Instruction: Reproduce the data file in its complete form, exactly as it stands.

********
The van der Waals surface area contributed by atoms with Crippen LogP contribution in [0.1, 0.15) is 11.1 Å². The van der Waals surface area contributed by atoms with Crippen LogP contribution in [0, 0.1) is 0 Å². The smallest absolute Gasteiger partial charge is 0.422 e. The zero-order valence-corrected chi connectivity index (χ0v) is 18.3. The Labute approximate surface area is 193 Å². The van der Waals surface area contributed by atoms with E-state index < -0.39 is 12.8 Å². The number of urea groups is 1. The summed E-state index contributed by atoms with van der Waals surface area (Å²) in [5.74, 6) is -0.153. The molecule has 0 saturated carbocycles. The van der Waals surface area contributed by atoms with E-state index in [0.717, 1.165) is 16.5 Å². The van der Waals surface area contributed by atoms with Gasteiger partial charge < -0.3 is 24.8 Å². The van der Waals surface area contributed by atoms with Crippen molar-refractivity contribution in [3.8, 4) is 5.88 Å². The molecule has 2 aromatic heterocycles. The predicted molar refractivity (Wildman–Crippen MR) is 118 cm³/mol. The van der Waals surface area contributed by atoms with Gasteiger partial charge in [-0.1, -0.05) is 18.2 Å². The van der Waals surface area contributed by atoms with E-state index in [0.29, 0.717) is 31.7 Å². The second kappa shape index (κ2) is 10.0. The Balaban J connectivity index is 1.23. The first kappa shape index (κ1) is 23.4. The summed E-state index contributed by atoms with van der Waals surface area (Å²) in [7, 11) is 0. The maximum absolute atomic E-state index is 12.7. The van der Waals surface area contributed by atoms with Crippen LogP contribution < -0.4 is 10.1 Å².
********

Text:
The van der Waals surface area contributed by atoms with Crippen LogP contribution in [0.1, 0.15) is 11.1 Å². The van der Waals surface area contributed by atoms with Crippen LogP contribution in [0, 0.1) is 0 Å². The smallest absolute Gasteiger partial charge is 0.422 e. The zero-order valence-corrected chi connectivity index (χ0v) is 18.3. The Labute approximate surface area is 193 Å². The van der Waals surface area contributed by atoms with E-state index < -0.39 is 12.8 Å². The number of urea groups is 1. The summed E-state index contributed by atoms with van der Waals surface area (Å²) in [5.74, 6) is -0.153. The molecule has 0 saturated carbocycles. The van der Waals surface area contributed by atoms with E-state index in [0.717, 1.165) is 16.5 Å². The van der Waals surface area contributed by atoms with Gasteiger partial charge < -0.3 is 24.8 Å². The van der Waals surface area contributed by atoms with Crippen molar-refractivity contribution in [3.8, 4) is 5.88 Å². The molecule has 2 aromatic heterocycles. The predicted molar refractivity (Wildman–Crippen MR) is 118 cm³/mol. The van der Waals surface area contributed by atoms with Gasteiger partial charge in [-0.1, -0.05) is 18.2 Å². The van der Waals surface area contributed by atoms with E-state index in [0.29, 0.717) is 31.7 Å². The second kappa shape index (κ2) is 10.0. The Balaban J connectivity index is 1.23. The first kappa shape index (κ1) is 23.4. The summed E-state index contributed by atoms with van der Waals surface area (Å²) in [7, 11) is 0. The maximum absolute atomic E-state index is 12.7. The van der Waals surface area contributed by atoms with Crippen LogP contribution < -0.4 is 10.1 Å².